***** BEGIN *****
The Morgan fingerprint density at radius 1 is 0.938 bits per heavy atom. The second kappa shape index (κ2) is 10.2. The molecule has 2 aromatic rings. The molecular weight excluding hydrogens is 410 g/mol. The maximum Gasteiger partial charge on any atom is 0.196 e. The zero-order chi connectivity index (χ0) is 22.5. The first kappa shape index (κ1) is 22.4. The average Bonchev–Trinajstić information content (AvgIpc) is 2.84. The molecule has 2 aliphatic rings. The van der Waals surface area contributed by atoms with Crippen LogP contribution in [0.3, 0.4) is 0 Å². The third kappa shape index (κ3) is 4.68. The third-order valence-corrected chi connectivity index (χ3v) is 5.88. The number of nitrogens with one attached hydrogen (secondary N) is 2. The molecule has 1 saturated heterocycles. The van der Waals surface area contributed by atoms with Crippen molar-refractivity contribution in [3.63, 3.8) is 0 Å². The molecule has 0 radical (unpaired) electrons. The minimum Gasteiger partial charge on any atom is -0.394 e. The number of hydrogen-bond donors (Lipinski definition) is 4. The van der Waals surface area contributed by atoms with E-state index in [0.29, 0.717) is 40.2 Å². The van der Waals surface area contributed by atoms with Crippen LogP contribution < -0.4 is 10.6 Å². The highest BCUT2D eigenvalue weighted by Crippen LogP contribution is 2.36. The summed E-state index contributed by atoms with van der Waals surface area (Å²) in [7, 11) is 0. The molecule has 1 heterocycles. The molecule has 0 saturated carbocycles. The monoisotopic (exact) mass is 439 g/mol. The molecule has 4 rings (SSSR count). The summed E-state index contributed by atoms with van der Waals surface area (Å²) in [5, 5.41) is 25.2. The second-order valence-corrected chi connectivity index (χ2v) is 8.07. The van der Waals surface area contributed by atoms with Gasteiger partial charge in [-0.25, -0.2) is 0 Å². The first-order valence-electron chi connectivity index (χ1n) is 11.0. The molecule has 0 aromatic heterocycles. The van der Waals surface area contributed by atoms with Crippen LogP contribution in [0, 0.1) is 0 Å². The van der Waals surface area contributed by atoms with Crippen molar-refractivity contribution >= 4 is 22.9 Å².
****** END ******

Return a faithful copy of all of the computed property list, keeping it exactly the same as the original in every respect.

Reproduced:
The Morgan fingerprint density at radius 1 is 0.938 bits per heavy atom. The second kappa shape index (κ2) is 10.2. The molecule has 2 aromatic rings. The molecular weight excluding hydrogens is 410 g/mol. The maximum Gasteiger partial charge on any atom is 0.196 e. The zero-order chi connectivity index (χ0) is 22.5. The first kappa shape index (κ1) is 22.4. The average Bonchev–Trinajstić information content (AvgIpc) is 2.84. The molecule has 2 aliphatic rings. The van der Waals surface area contributed by atoms with Crippen LogP contribution in [0.3, 0.4) is 0 Å². The third kappa shape index (κ3) is 4.68. The third-order valence-corrected chi connectivity index (χ3v) is 5.88. The number of nitrogens with one attached hydrogen (secondary N) is 2. The molecule has 1 saturated heterocycles. The van der Waals surface area contributed by atoms with Crippen molar-refractivity contribution in [3.63, 3.8) is 0 Å². The molecule has 0 radical (unpaired) electrons. The minimum Gasteiger partial charge on any atom is -0.394 e. The number of hydrogen-bond donors (Lipinski definition) is 4. The van der Waals surface area contributed by atoms with E-state index in [0.29, 0.717) is 40.2 Å². The van der Waals surface area contributed by atoms with Crippen LogP contribution < -0.4 is 10.6 Å². The highest BCUT2D eigenvalue weighted by Crippen LogP contribution is 2.36. The summed E-state index contributed by atoms with van der Waals surface area (Å²) in [7, 11) is 0. The molecule has 1 heterocycles. The molecule has 0 saturated carbocycles. The monoisotopic (exact) mass is 439 g/mol. The molecule has 4 rings (SSSR count). The summed E-state index contributed by atoms with van der Waals surface area (Å²) in [5, 5.41) is 25.2. The second-order valence-corrected chi connectivity index (χ2v) is 8.07. The van der Waals surface area contributed by atoms with Gasteiger partial charge in [-0.25, -0.2) is 0 Å². The first-order valence-electron chi connectivity index (χ1n) is 11.0. The molecule has 0 aromatic heterocycles. The van der Waals surface area contributed by atoms with Crippen LogP contribution in [0, 0.1) is 0 Å². The van der Waals surface area contributed by atoms with Crippen molar-refractivity contribution >= 4 is 22.9 Å².